Second, enter square brackets, the word “iframe”, and the source (src) of the link inside quotation marks, similar to the example shown below:
Third, save your work and click Preview to see the embed code in action, which should appear as a seamless interactive element in WordPress, similar to the example below. Always insert some explanatory text below to act as a “caption”, perhaps in italics, and insert the direct link for readers who wish to view the full-size version.
Sample embedded iframe of a Datawrapper chart. View the full-size version.
Embed YouTube or Vimeo streaming video
If you have uploaded streaming video to YouTube or Vimeo, click its “Share” link to copy the short web address. In WordPress, go to Add Media > Insert from URL and paste the steaming video link.
Sample embedded YouTube video:
Embed Kaltura streaming video
Embedding Kaltura streaming video from the Trinity Library media server uses the same “iframe” method as above, but with some extra steps to remove a bit of the embed code that conflicts with the square brackets.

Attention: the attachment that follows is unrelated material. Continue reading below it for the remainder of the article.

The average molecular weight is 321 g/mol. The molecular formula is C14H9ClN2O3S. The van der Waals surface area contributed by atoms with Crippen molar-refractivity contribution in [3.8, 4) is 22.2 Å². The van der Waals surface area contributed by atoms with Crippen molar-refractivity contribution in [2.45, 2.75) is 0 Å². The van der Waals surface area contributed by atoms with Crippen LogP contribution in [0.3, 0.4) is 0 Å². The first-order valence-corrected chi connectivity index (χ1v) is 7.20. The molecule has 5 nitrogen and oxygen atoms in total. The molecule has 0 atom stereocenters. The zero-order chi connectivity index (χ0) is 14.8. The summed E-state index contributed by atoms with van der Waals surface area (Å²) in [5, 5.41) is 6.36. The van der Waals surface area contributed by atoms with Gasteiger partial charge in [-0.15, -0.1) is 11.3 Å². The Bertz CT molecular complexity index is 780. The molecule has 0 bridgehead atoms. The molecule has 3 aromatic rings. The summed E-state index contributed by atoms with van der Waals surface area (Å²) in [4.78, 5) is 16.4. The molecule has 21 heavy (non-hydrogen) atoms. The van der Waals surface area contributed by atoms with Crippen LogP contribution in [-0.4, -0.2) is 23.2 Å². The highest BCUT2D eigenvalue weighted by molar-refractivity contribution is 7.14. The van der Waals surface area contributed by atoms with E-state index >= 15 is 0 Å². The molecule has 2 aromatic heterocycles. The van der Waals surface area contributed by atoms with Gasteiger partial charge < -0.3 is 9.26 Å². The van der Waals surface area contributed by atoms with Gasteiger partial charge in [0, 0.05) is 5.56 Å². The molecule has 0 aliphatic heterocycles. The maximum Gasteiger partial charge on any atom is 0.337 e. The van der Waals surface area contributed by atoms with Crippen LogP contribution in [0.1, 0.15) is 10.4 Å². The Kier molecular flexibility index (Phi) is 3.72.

First, upload your video to your Trinity Kaltura account, then on the media page, click the “share” button to display and copy the long embed code.
Next, paste the long embed code into WordPress. Then remove the highlighted portion (to avoid code conflicts) and convert the remainder to the square-bracket “iframe” format shown earlier on this page:
Sample Kaltura streaming video:
You may need to manually add a caption below your video.
Several options to insert a table of data in the Trinity WordPress platform:
1 – Use the Table menu in WordPress for very short tables, because you need to enter data manually.
2 – Or build a more complex table using the Tables Generator tool, and paste the HTML code directly into the Text tab of WordPress. You can import more complex table data this way.
3 – Or build an interactive table in Datawrapper (which supports sortable tables), publish it, and embed it as an iframe.
This Trinity WordPress platform allows you to insert anchor links to highlight key sections in long content and allow readers to easily jump there.